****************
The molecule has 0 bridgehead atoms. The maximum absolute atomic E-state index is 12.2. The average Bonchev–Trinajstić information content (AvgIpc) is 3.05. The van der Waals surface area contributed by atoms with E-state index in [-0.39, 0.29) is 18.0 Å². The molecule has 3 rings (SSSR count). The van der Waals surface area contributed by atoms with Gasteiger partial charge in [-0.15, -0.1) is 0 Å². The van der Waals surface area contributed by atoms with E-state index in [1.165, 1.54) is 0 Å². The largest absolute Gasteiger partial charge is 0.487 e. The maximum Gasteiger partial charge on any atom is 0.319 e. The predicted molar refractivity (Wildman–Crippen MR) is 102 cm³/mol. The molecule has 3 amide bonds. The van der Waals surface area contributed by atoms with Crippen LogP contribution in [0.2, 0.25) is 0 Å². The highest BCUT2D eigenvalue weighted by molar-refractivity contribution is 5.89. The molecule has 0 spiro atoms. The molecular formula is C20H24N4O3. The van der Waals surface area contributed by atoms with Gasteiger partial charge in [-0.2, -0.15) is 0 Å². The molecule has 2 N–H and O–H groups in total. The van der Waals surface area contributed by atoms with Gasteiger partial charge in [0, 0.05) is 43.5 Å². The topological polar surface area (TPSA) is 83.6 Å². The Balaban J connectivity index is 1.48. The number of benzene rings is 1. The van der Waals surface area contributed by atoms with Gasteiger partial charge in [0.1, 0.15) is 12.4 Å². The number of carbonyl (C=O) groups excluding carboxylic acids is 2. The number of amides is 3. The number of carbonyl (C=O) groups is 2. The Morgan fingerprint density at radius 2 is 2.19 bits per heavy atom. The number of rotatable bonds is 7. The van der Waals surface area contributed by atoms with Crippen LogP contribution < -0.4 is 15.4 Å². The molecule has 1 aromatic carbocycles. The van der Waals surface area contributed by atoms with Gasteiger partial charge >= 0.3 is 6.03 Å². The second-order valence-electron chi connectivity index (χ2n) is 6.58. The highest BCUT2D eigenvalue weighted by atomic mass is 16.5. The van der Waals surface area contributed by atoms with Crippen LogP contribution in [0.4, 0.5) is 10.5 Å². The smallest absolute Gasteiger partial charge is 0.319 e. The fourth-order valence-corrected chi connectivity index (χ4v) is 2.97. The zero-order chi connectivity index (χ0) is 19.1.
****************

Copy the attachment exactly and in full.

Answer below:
The molecule has 0 bridgehead atoms. The maximum absolute atomic E-state index is 12.2. The average Bonchev–Trinajstić information content (AvgIpc) is 3.05. The van der Waals surface area contributed by atoms with E-state index in [-0.39, 0.29) is 18.0 Å². The molecule has 3 rings (SSSR count). The van der Waals surface area contributed by atoms with Gasteiger partial charge in [-0.15, -0.1) is 0 Å². The van der Waals surface area contributed by atoms with E-state index in [1.165, 1.54) is 0 Å². The largest absolute Gasteiger partial charge is 0.487 e. The maximum Gasteiger partial charge on any atom is 0.319 e. The predicted molar refractivity (Wildman–Crippen MR) is 102 cm³/mol. The molecule has 3 amide bonds. The van der Waals surface area contributed by atoms with Crippen LogP contribution in [0.2, 0.25) is 0 Å². The highest BCUT2D eigenvalue weighted by molar-refractivity contribution is 5.89. The molecule has 0 spiro atoms. The molecular formula is C20H24N4O3. The van der Waals surface area contributed by atoms with Gasteiger partial charge in [-0.2, -0.15) is 0 Å². The molecule has 2 N–H and O–H groups in total. The van der Waals surface area contributed by atoms with Gasteiger partial charge in [0, 0.05) is 43.5 Å². The topological polar surface area (TPSA) is 83.6 Å². The Balaban J connectivity index is 1.48. The number of benzene rings is 1. The van der Waals surface area contributed by atoms with Gasteiger partial charge in [0.1, 0.15) is 12.4 Å². The number of carbonyl (C=O) groups excluding carboxylic acids is 2. The number of amides is 3. The number of carbonyl (C=O) groups is 2. The Morgan fingerprint density at radius 2 is 2.19 bits per heavy atom. The number of rotatable bonds is 7. The van der Waals surface area contributed by atoms with Crippen LogP contribution < -0.4 is 15.4 Å². The molecule has 1 aromatic carbocycles. The van der Waals surface area contributed by atoms with Gasteiger partial charge >= 0.3 is 6.03 Å². The second-order valence-electron chi connectivity index (χ2n) is 6.58. The highest BCUT2D eigenvalue weighted by atomic mass is 16.5. The van der Waals surface area contributed by atoms with Crippen LogP contribution in [0.4, 0.5) is 10.5 Å². The smallest absolute Gasteiger partial charge is 0.319 e. The fourth-order valence-corrected chi connectivity index (χ4v) is 2.97. The zero-order chi connectivity index (χ0) is 19.1.